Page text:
"Please fax those documents across ASAP!"
"Sure thing. Uhwait! What's the make of your fax machine?"
Thankfully, we need not worry about such unnecessary details as all fax
machines use a common standard for data transmission. But left to itself, the
tech industry would have made the above conversation sound more familiar
than we can ever imagine.
Industry standards are critical as they assure interoperability and
Without proper standards, any new technological advancement is limited
to a particular product featuring those capabilities.
Take the case of data communications. A few years back Rockwell and
3Com touted different, competing technologies in their modems for pushing
transmission speeds to 56 kbps. Without the intervention of the ITU-T in cre-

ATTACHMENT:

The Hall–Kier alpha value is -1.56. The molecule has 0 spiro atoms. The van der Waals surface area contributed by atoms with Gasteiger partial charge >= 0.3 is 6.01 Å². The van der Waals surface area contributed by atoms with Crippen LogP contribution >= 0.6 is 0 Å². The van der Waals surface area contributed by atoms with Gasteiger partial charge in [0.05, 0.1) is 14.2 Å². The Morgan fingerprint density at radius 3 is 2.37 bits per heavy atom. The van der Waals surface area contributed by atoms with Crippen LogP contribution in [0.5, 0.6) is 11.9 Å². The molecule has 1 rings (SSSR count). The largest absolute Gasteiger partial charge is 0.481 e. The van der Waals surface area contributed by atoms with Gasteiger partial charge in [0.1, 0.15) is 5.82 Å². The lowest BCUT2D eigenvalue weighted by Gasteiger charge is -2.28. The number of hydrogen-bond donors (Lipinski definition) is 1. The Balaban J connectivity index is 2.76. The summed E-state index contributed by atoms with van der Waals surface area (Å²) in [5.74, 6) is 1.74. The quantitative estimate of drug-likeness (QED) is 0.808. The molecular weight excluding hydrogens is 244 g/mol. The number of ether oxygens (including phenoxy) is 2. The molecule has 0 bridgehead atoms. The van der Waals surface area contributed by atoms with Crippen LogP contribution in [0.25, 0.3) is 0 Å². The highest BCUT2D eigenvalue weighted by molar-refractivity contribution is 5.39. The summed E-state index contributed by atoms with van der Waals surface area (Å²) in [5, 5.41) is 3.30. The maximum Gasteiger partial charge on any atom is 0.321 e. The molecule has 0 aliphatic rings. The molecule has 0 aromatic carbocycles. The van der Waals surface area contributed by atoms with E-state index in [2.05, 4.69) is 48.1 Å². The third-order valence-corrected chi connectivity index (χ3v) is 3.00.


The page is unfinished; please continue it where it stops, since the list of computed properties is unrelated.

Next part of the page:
ating the v.90 standard, datacom speeds would have been limited to 33.6 kbps
with us being caught in the middle of having to forcefully adopt one technol-
ogy (based on what our ISP supported) in order to get a speed boost. This in
turn would have limited our freedom of switching to another service provider
using a competing standard.
In established markets, market leaders, based on their sheer size and the
control they exercise, can split or create new standards. For instance, Intel was
late in introducing the SSE instruction set for speeding up multimedia applica-
tions (AMD was the pioneer with its 3DNow! technology). But owing to Intel's
market dominance, AMD is now forced to tout SSE compatibility in its proces-
sors as software vendors have adopted the Intel standard.
However, the battle for standards gains momentous proportions when it
comes to the adoption of new technologies in an emerging market. The current
mess of the rewritable DVD market can be squarely attributed to the lack of any
industry standard with two groups trying to lobby their competing technolo-
gies to the consumer.
The one-size-fits-all solution then is to have open standards owned by ven-
dor-neutral organisations, which anyone can use and implement. Case